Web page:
Keyboard shortcuts have been at the heart of the Mac experience for ages. We Mac users are all about maximum efficiency and minimum effort and keyboard shortcuts provide an excellent means to this goal. Why would you ever drag your mouse all the way to that little button that closes a window? A quick Command-W gets the same result in a fraction of the time.
Despite the remarkable shortcut integration, both across Apple and third party apps, there will always be gaps in functionality; that one shortcut that you wish existed but doesn’t. Fortunately, the problem is not an insurmountable one. There are several ways to set yourself up some custom shortcuts and today we’re going to look at some of the best methods from both a native and third party perspective.
The first way to go about assigning custom shortcuts across your system is to go with Apple’s built-in method, which is a little bit hidden in System Preferences. We’ll go through this step by step so that you can follow along even if you’re a complete beginner.
Step 1: Open System Preferences
The first thing you want to do is launch System Preferences. You can access this by clicking on the Apple menu in the upper left (fourth item from the top).
Alternatively, always remember that Spotlight is actually a pretty decent application launcher. Hit your shortcut (Command-Space by default) to bring up Spotlight and simply begin typing “System Preferences.” Odds are, by the time you type “Sys” the correct option will be highlighted and you can hit return to launch.
Step 2: Go to the Keyboard Preference Pane
There’s no dedicated preference pane for Keyboard Shortcuts, instead there’s one for all things keyboard related. This should be in the “Hardware” row in your System Preference window. Simply click to launch.
Click on Keyboard
Step 3: Re-map Your Modifier Keys
The keyboard preference pane is split into two tabs. The first has a lot of options about the behavior of your keyboard: key repeat rate, how the function keys work, etc. The second tab is where your keyboard shortcuts are controlled, but before we click on that tab, there’s something worth checking out in the main Keyboard section.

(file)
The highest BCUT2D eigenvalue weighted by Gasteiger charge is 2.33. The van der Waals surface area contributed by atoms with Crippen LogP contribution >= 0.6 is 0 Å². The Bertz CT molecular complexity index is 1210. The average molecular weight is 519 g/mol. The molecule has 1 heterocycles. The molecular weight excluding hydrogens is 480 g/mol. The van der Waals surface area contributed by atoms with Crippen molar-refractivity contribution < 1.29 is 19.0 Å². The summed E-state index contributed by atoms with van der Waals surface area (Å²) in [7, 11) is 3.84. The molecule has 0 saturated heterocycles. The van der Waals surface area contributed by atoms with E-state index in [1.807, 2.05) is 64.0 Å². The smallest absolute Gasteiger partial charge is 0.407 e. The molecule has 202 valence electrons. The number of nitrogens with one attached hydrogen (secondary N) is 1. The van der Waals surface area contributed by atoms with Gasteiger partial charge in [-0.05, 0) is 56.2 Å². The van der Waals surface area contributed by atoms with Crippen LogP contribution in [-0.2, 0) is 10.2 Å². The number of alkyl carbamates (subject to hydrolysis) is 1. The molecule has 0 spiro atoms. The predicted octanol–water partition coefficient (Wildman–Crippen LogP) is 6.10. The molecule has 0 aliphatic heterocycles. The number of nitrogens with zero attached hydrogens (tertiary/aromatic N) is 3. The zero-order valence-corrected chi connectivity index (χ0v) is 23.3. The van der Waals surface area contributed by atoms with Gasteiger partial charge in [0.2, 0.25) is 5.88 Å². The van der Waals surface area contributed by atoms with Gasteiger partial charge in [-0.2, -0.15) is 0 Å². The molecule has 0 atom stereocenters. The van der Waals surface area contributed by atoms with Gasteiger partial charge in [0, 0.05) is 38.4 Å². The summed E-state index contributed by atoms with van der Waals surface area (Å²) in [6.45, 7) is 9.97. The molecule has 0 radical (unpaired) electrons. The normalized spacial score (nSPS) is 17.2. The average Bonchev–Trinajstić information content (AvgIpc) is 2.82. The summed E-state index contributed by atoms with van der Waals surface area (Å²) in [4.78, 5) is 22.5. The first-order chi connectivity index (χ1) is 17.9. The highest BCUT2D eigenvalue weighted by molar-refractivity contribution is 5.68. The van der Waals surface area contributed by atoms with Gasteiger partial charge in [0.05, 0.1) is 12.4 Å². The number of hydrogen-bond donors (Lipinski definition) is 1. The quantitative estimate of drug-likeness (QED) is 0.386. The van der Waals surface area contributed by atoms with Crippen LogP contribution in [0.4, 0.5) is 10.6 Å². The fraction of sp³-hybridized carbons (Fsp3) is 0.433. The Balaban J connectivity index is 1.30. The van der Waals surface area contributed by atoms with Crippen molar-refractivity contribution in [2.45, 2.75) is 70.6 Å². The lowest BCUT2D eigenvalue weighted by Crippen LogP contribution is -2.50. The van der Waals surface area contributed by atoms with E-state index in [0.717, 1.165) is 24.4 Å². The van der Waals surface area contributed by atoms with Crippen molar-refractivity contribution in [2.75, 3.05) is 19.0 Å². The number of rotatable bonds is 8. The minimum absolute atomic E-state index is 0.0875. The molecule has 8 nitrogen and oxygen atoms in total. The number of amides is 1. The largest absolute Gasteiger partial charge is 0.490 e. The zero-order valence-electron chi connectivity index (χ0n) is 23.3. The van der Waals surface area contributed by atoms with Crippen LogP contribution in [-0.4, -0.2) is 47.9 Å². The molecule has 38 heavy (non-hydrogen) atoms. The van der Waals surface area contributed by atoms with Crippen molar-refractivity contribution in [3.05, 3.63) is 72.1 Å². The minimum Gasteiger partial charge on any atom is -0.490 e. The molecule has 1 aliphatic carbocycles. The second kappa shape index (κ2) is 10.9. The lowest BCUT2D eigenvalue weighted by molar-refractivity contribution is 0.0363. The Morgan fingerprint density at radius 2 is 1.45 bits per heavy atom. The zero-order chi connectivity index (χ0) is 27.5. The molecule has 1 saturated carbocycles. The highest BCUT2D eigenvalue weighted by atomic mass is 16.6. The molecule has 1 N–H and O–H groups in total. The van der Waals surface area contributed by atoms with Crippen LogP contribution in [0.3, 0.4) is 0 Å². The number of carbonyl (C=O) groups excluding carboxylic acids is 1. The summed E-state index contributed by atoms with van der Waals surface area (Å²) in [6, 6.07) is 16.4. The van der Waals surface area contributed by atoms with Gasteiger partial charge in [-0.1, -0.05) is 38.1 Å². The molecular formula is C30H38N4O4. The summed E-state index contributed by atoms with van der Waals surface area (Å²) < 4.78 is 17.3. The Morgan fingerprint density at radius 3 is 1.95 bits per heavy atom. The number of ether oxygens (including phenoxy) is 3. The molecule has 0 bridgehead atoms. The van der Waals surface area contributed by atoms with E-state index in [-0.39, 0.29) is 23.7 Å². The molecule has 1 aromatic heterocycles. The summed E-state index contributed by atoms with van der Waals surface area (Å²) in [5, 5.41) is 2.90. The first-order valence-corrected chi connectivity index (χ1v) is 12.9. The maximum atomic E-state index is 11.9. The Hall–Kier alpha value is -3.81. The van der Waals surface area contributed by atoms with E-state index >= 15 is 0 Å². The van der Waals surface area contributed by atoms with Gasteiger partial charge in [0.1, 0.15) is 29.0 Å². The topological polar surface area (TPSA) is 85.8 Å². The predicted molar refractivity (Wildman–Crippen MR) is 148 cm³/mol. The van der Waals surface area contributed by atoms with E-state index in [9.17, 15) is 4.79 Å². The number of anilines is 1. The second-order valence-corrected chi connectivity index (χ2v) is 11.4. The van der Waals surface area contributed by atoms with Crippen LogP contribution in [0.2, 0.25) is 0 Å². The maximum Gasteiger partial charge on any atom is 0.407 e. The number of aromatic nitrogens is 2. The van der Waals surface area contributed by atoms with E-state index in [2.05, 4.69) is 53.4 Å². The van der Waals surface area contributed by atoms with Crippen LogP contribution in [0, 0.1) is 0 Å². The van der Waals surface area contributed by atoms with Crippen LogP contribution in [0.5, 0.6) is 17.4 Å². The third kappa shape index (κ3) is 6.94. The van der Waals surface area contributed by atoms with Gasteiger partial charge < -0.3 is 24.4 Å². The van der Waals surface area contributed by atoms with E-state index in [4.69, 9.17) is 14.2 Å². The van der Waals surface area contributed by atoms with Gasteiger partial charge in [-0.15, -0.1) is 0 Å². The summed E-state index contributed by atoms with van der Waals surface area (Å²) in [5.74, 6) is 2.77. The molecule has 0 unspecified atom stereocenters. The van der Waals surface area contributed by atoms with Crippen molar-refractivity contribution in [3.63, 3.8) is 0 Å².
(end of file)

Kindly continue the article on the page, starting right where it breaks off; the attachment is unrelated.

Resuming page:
Click on the “Modifiers” key button in the bottom right of the window. This will pop up a little window that allows you to swap around the functionality of various special keys on your keyboard. For instance, if you never use Caps Lock, you can actually turn it into an extra Command key.
Personally, I don’t recommend changing any of these options but if you have a solid reason then it’s really not going to harm anything.
Re-map Your Modifier Keys
Step 4: Modify Existing Shortcuts
After you’re finished with the modifier keys window, click over to the Keyboard Shortcuts tab. This window used to be a big mess but these days it’s organized quite nicely with basic categories on the left and the shortcuts within each category on the right.
For all but the last category, you can’t add in your own shortcuts, you can merely modify the existing shortcuts. To do this, click on the shortcut syntax on the far right, then once you see that it’s in a modifiable state, enter a new shortcut. You don’t have to type the symbols or enter the keys one at a time, simply press the keys you’d like to use for the shortcut all at once.
Modify Existing Shortcuts
Step 5: Create Your Own Shortcuts
Most of the time, when you come to this Preference Pane, it’s not because an existing shortcut bugs you and needs to be changed, it’s because there’s a missing shortcut that you’d like to add.